The Espinoza court made clear that it is more the different appearance of the person and the association of that appearance with a non-American origin that is relevant rather than the mention of a particular country. œDifferences in dress, language, accent and custom associated with a non-American origin are more likely to elicit prejudicial attitudes than the fact of the origin itself. … An individual’s speech, dress, and mannerisms are his present; his ancestral origin is his past. Only through the medium of characteristics does ancestral origin become apparent in the present. Stephen M. Cutler, Note, A Trait-Based Approach to National Origin Claims Under Title VII, 94 Yale L.J. 1164, 1165 & n.5 (1985). The Third Circuit has also recognized that discrimination generally is triggered by a person’s physical or behavioral traits that reflect his or her membership in a protected class: œWe think unlawful discrimination must be based on [the plaintiff’s] objective appearance to others, not his subjective feelings about his own ethnicity. Discrimination stems from a reliance on immaterial outward appearances that stereotype an individual with imagined, usually undesirable, characteristics thought to be common to members of the group that shares these superficial traits. It results in a stubborn refusal to judge a person on his merits as a human being. Our various statutes against discrimination express the policy that this refusal to judge people who belong to various, particularly disadvantaged, groups is too costly to be tolerated in a society committed to equal individual liberty and opportunity. Bennun v. Rutgers State Univ., 941 F.2d 154, 173 (3d Cir.1991). Kanaji v. Children’s Hosp. of Philadelphia, 276 F.Supp.2d 399, 401-403 (E.D.Pa.,2003).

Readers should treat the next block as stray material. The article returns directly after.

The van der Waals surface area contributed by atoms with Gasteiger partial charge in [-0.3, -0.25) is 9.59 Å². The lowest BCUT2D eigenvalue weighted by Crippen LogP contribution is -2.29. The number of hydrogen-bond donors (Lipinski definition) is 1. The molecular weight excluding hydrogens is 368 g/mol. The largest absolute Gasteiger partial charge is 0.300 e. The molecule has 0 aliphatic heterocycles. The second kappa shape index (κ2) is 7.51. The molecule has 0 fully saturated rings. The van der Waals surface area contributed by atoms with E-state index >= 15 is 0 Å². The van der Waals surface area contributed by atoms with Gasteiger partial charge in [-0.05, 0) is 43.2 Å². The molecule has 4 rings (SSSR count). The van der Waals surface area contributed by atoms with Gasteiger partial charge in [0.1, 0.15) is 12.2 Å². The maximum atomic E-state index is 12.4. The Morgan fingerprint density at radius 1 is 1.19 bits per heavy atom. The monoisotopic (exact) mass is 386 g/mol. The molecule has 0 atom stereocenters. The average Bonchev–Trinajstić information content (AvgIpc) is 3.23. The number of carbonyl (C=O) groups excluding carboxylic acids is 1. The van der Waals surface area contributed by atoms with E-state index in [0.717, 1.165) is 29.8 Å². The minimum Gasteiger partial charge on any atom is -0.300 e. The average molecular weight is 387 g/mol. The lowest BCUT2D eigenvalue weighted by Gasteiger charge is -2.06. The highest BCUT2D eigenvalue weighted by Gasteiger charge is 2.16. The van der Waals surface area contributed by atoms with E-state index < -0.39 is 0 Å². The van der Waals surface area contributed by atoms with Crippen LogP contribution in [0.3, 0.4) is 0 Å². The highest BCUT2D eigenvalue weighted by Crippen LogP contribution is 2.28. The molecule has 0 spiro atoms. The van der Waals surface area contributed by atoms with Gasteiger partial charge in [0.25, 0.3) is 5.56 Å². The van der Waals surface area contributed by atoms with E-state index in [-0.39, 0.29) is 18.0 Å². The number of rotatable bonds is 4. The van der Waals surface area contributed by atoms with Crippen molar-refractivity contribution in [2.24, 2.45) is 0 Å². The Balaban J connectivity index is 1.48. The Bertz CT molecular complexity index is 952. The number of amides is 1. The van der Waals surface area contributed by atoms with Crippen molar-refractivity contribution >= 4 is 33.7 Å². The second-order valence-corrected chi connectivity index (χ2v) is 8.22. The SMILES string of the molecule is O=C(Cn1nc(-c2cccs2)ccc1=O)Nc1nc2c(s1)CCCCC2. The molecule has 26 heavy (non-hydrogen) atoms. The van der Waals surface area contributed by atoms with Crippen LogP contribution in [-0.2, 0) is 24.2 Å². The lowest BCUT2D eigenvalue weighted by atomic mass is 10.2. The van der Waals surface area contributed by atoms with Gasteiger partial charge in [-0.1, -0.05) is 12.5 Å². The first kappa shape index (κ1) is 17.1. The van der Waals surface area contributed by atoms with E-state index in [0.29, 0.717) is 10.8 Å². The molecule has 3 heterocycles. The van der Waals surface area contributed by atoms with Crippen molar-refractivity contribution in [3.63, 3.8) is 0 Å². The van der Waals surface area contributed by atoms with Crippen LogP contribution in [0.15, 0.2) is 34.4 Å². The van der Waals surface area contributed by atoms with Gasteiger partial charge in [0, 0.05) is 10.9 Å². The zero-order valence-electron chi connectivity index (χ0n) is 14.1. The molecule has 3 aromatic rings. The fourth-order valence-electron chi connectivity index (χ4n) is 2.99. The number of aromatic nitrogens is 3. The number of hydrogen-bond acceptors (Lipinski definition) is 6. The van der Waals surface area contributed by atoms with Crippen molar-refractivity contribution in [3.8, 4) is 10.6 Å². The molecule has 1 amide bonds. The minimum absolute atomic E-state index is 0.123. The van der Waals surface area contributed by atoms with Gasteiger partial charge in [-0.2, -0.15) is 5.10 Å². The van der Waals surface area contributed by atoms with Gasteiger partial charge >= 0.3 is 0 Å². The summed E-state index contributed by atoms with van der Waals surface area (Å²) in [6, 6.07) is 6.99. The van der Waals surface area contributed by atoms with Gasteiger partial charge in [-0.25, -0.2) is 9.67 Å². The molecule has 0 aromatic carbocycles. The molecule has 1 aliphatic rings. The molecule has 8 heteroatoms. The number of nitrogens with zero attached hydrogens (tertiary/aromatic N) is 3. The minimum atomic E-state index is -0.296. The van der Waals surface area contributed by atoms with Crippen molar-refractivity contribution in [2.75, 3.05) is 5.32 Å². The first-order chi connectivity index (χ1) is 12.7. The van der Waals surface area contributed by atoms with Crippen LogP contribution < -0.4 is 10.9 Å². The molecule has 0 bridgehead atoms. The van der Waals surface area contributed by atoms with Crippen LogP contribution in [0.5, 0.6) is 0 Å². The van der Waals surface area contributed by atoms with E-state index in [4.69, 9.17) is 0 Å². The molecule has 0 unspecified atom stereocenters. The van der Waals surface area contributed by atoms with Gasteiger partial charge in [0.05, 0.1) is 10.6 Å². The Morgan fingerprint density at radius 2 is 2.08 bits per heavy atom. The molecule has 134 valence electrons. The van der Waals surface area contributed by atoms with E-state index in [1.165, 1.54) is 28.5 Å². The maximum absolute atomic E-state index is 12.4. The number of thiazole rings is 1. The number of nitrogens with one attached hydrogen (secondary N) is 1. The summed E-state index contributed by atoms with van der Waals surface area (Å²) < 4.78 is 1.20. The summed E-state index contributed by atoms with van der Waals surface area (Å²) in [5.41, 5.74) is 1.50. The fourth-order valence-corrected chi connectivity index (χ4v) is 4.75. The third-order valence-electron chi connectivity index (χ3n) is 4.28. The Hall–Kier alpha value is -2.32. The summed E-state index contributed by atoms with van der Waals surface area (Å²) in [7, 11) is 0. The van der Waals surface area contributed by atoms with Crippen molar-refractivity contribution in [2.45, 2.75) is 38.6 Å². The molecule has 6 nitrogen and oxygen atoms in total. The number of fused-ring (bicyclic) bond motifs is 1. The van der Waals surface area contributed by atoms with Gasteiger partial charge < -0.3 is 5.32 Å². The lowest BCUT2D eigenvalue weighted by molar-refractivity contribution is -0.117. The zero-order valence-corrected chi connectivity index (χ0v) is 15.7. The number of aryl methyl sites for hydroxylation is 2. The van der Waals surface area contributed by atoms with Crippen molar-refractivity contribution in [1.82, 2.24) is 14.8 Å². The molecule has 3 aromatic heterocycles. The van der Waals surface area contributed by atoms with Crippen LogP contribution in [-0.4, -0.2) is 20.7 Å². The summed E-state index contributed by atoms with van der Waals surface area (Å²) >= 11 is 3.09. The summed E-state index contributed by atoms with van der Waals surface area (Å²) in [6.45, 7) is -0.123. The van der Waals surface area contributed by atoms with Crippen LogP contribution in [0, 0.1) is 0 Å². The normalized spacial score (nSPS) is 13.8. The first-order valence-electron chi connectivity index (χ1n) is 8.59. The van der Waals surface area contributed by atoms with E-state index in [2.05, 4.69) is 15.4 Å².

In addition to claiming that a plaintiff has been discriminated against based upon his/her national origin, a plaintiff may also allege that he/she has been subjected to workplace harassment based upon his/her national origin. œTo prove a hostile work environment claim, plaintiff must demonstrate that the discriminatory conduct was severe or pervasive enough to create an objectively hostile or abusive work environment. In order to survive summary judgment, a plaintiff must show that ˜under the totality of the circumstances (1) the harassment was pervasive or severe enough to alter the terms, conditions, or privilege of employment, and (2) the harassment was racial [or based on national origin] or stemmed from racial [or national origin] animus.’ In evaluating the first prong of a hostile work environment claim, the court must look at all the circumstances including ˜the frequency of the discriminatory conduct; its severity; whether it was physically threatening or humiliating, or a mere offensive utterance; and whether it unreasonably interfered with an employee’s work performance.’ Castaneda v. University of Texas at San Antonio, 2003 WL 1797954, *12 .D.Tex.) (W.D.Tex.,2003). See also, Hadad v. American Airlines, Inc. 2003 WL 292170, *5 (N.D.Tex.,2003)(œ To establish a prima facie case of a hostile work environment, Hadad must demonstrate (1) his membership in a protected class, (2) he was subject to racial or national origin harassment, (3) the harassment was based on race or national origin, (4) the harassment affected a term, condition, or privilege of his employment, and (5) American knew or should have known about the harassment, but failed to take prompt remedial action. See Nash v. Electrospace Sys., Inc. ., 9 F.3d 401, 403 (5th Cir.1993) (per curiam) (addressing prima facie case of sexual harassment). œ[W]here the harassment is allegedly committed by a supervisor with immediate (or successively higher) authority over the harassment victim, the plaintiff employee needs to satisfy only the first four of the elements listed above. Celestine v. Petroleos de Venezuella SA, 266 F.3d 343, 353 (5th Cir.2001). He must show (1) discriminatory intimidation, ridicule, and insults, that are (2) sufficiently severe or pervasive that they (3) alter the conditions of employment and (4) create an abusive working environment. DeAngelis v. El Paso Mun. Police Officers Ass’n, 51 F.3d 591, 594 (5th Cir.1995) (sex discrimination case) (citing Harris v. Forklift Sys., Inc., 510 U.S. 17, 21, 114 S.Ct. 367, 126 L.Ed.2d 295 (1993)).